A Philippines citizen was arrested in the U.S. last February, as he sought to complete the sale of a U.S. Army RQ-11 Raven UAV. The seller, Henson Chua, had offered the Raven on eBay nearly a year ago, and U.S. officials noted it. Chua was seeking $13,000 for the Raven. It was not revealed where Chua got the Raven, or if it included the controller. The Raven is low-tech, but having one, and being able to examine the way it is put together, could be useful in designing a similar aircraft. Chua violated the Arms Export Control Act, and faces up to 20 years in jail if convicted.
The Raven has been one of the most useful UAVs ever sent into combat. The current model, the Raven B (RQ-11A), was introduced four years ago, a year after the original Raven entered service in large numbers. This UAV is inexpensive ($35,000 each) and can stay in the air for 80 minutes at a time. The Raven is battery powered (and largely silent unless flown close to the ground). It carries a color day vidcam, or a two color infrared night camera. It can also carry a laser designator. Both cameras broadcast real time video back to the operator, who controls the Raven via a handheld controller, which uses a hood to shield the display from direct sunlight (thus allowing the operator to clearly see what is down there). The Raven can go as fast as 90 kilometers an hour, but usually cruises at between 40 and 50. It can go as far as 15 kilometers from its controller, and usually flies a preprogrammed route, using GPS for navigation.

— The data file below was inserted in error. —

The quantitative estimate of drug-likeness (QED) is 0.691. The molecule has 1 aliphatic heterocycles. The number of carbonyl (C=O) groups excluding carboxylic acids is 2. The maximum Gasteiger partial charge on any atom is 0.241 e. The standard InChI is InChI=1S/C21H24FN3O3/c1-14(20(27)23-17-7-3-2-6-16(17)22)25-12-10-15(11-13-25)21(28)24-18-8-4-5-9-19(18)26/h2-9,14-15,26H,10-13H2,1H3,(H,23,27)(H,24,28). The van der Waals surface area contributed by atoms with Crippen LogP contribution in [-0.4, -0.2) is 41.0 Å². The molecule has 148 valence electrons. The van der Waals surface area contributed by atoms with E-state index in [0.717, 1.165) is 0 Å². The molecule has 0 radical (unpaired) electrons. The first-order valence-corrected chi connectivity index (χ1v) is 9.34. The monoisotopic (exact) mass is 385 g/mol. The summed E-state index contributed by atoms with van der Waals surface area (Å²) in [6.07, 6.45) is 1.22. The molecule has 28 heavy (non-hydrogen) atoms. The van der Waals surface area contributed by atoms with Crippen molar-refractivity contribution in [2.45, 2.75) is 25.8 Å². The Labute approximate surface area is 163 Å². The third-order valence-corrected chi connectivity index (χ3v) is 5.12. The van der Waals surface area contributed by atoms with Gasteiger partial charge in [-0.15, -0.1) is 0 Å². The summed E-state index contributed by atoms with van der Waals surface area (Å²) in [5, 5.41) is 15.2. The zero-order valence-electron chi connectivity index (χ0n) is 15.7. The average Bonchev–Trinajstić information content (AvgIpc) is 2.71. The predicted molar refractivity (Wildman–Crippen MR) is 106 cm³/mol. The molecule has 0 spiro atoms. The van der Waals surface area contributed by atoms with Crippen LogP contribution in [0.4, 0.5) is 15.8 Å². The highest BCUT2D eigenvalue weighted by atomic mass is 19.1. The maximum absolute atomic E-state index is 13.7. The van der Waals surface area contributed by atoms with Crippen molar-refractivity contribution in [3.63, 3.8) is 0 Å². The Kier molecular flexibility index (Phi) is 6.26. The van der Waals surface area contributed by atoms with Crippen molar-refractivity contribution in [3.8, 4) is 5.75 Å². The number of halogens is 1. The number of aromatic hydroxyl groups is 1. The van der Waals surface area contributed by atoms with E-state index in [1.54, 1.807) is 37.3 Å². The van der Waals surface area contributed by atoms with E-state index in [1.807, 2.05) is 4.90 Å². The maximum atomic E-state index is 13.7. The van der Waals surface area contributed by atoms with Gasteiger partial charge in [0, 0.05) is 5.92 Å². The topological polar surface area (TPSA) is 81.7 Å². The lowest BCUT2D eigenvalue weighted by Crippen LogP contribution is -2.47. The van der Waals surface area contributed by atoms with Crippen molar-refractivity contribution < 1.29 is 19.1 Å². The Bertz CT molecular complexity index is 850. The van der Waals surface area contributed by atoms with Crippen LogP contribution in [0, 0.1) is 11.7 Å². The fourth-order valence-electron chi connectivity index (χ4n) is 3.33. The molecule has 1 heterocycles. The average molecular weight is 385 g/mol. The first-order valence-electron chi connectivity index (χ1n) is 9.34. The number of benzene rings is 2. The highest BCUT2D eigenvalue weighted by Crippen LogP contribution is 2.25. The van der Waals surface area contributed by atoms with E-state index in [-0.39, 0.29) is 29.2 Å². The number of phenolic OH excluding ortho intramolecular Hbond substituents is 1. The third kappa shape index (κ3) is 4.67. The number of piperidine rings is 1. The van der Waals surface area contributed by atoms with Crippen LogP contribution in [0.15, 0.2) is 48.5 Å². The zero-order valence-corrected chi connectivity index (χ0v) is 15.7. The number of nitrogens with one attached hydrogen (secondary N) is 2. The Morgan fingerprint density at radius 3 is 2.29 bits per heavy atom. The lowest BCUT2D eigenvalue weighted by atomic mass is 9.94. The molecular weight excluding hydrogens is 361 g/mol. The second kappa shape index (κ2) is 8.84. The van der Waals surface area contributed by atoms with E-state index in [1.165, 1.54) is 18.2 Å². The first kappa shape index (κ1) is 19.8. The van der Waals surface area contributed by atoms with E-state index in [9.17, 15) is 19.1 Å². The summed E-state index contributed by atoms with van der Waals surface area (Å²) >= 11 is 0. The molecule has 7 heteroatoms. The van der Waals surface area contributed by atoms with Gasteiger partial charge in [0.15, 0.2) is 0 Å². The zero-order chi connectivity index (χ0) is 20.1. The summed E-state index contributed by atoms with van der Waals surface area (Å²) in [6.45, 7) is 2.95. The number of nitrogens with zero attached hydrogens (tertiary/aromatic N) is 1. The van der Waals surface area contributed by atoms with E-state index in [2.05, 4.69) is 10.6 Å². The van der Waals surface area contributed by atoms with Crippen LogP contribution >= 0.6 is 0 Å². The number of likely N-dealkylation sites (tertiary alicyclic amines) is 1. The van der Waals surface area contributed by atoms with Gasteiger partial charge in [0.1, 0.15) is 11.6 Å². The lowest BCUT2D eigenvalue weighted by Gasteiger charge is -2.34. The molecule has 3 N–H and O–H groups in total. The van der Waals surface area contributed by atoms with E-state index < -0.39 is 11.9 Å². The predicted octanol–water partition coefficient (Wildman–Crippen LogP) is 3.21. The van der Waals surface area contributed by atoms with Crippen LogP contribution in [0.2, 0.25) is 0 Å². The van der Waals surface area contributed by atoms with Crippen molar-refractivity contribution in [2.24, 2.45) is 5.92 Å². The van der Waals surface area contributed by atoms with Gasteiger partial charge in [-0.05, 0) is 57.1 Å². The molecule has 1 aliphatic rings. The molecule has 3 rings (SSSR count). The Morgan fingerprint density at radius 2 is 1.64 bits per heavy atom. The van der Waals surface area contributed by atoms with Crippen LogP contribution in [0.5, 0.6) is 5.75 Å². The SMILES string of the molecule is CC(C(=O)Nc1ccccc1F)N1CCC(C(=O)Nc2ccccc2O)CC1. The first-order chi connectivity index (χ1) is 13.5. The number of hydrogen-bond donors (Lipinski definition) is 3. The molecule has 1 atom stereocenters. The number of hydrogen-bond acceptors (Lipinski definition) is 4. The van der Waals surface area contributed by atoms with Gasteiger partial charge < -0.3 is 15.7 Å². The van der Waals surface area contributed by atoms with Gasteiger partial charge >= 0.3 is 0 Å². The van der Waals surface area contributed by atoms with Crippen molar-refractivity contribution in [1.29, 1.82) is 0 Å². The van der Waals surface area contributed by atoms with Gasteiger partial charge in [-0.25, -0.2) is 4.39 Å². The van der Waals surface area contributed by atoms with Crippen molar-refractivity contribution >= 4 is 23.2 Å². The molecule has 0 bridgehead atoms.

The Raven is made of Kevlar, the same material used in helmets and protective vests. On average, Raven can survive about 200 landings before it breaks something. While some Ravens have been shot down, the most common cause of loss is losing the communications link (as the aircraft flies out of range) or a software/hardware failure on the aircraft. The Raven on eBay was probably one of the lost birds, that was found by someone who knew what an auction was, but was unfamiliar with the concept of a sting.